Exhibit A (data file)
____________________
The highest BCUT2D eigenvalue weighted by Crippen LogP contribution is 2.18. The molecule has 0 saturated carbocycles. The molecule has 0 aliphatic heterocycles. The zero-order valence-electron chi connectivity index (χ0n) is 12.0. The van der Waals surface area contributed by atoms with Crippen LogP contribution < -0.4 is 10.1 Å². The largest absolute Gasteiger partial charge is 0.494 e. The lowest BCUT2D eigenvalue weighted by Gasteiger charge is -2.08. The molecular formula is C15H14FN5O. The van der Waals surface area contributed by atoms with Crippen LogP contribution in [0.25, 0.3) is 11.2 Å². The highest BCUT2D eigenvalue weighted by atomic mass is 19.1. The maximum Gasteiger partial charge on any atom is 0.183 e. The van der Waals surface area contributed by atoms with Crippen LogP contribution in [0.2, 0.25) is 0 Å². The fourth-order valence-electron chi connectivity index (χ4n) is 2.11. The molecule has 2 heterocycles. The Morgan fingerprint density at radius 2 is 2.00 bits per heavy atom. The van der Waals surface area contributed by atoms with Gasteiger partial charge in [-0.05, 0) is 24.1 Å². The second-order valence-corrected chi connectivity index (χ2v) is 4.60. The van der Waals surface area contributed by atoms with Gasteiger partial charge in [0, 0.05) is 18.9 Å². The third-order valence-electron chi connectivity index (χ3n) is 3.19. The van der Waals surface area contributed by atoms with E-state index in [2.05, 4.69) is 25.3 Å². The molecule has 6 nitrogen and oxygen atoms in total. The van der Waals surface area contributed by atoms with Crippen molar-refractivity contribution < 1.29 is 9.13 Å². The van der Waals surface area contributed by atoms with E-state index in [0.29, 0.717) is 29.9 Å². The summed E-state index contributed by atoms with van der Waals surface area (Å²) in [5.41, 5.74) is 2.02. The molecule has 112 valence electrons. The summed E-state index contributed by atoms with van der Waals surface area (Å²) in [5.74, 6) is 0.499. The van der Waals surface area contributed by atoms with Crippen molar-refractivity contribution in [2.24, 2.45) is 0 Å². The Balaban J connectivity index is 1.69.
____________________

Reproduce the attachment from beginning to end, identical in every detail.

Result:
The highest BCUT2D eigenvalue weighted by Crippen LogP contribution is 2.18. The molecule has 0 saturated carbocycles. The molecule has 0 aliphatic heterocycles. The zero-order valence-electron chi connectivity index (χ0n) is 12.0. The van der Waals surface area contributed by atoms with Crippen LogP contribution < -0.4 is 10.1 Å². The largest absolute Gasteiger partial charge is 0.494 e. The lowest BCUT2D eigenvalue weighted by Gasteiger charge is -2.08. The molecular formula is C15H14FN5O. The van der Waals surface area contributed by atoms with Crippen LogP contribution in [0.25, 0.3) is 11.2 Å². The highest BCUT2D eigenvalue weighted by atomic mass is 19.1. The maximum Gasteiger partial charge on any atom is 0.183 e. The van der Waals surface area contributed by atoms with Crippen LogP contribution in [0.2, 0.25) is 0 Å². The fourth-order valence-electron chi connectivity index (χ4n) is 2.11. The molecule has 2 heterocycles. The Morgan fingerprint density at radius 2 is 2.00 bits per heavy atom. The van der Waals surface area contributed by atoms with Gasteiger partial charge in [-0.05, 0) is 24.1 Å². The second-order valence-corrected chi connectivity index (χ2v) is 4.60. The van der Waals surface area contributed by atoms with Gasteiger partial charge in [0, 0.05) is 18.9 Å². The third-order valence-electron chi connectivity index (χ3n) is 3.19. The van der Waals surface area contributed by atoms with E-state index in [2.05, 4.69) is 25.3 Å². The molecule has 6 nitrogen and oxygen atoms in total. The van der Waals surface area contributed by atoms with Crippen molar-refractivity contribution < 1.29 is 9.13 Å². The van der Waals surface area contributed by atoms with E-state index in [0.29, 0.717) is 29.9 Å². The summed E-state index contributed by atoms with van der Waals surface area (Å²) in [5.41, 5.74) is 2.02. The molecule has 112 valence electrons. The summed E-state index contributed by atoms with van der Waals surface area (Å²) in [5.74, 6) is 0.499. The van der Waals surface area contributed by atoms with Crippen molar-refractivity contribution in [2.24, 2.45) is 0 Å². The Balaban J connectivity index is 1.69.